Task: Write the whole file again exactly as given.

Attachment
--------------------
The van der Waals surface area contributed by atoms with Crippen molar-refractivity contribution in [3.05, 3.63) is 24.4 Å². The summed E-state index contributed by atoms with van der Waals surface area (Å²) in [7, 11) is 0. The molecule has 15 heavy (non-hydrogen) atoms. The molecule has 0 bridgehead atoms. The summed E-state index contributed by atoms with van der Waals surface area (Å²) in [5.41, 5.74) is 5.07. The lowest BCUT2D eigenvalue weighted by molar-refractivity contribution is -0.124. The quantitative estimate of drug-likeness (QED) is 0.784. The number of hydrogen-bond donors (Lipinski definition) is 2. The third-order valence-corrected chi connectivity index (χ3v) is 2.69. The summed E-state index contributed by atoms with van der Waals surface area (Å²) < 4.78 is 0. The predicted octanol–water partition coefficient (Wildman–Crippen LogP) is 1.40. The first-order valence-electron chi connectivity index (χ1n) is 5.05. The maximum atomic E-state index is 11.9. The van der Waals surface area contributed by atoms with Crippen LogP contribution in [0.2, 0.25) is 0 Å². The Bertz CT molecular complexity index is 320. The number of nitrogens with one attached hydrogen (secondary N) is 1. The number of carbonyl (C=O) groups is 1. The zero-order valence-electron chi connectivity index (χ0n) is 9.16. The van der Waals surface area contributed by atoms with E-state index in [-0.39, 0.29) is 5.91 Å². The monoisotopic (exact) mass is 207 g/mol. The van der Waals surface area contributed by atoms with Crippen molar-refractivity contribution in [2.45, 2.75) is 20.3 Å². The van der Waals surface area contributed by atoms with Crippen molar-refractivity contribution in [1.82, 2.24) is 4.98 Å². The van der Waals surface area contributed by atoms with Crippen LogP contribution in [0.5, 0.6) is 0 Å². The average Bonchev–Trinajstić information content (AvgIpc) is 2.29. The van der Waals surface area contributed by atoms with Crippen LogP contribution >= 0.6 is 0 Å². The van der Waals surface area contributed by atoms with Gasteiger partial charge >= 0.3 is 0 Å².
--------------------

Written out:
The van der Waals surface area contributed by atoms with Crippen molar-refractivity contribution in [3.05, 3.63) is 24.4 Å². The summed E-state index contributed by atoms with van der Waals surface area (Å²) in [7, 11) is 0. The molecule has 15 heavy (non-hydrogen) atoms. The molecule has 0 bridgehead atoms. The summed E-state index contributed by atoms with van der Waals surface area (Å²) in [5.41, 5.74) is 5.07. The lowest BCUT2D eigenvalue weighted by molar-refractivity contribution is -0.124. The quantitative estimate of drug-likeness (QED) is 0.784. The number of hydrogen-bond donors (Lipinski definition) is 2. The third-order valence-corrected chi connectivity index (χ3v) is 2.69. The summed E-state index contributed by atoms with van der Waals surface area (Å²) < 4.78 is 0. The predicted octanol–water partition coefficient (Wildman–Crippen LogP) is 1.40. The first-order valence-electron chi connectivity index (χ1n) is 5.05. The maximum atomic E-state index is 11.9. The van der Waals surface area contributed by atoms with Crippen LogP contribution in [0.2, 0.25) is 0 Å². The Bertz CT molecular complexity index is 320. The number of nitrogens with one attached hydrogen (secondary N) is 1. The number of carbonyl (C=O) groups is 1. The zero-order valence-electron chi connectivity index (χ0n) is 9.16. The van der Waals surface area contributed by atoms with E-state index in [-0.39, 0.29) is 5.91 Å². The monoisotopic (exact) mass is 207 g/mol. The van der Waals surface area contributed by atoms with Crippen molar-refractivity contribution in [2.45, 2.75) is 20.3 Å². The van der Waals surface area contributed by atoms with Crippen molar-refractivity contribution in [1.82, 2.24) is 4.98 Å². The van der Waals surface area contributed by atoms with Crippen LogP contribution in [0.5, 0.6) is 0 Å². The average Bonchev–Trinajstić information content (AvgIpc) is 2.29. The van der Waals surface area contributed by atoms with Crippen LogP contribution >= 0.6 is 0 Å². The van der Waals surface area contributed by atoms with Gasteiger partial charge >= 0.3 is 0 Å².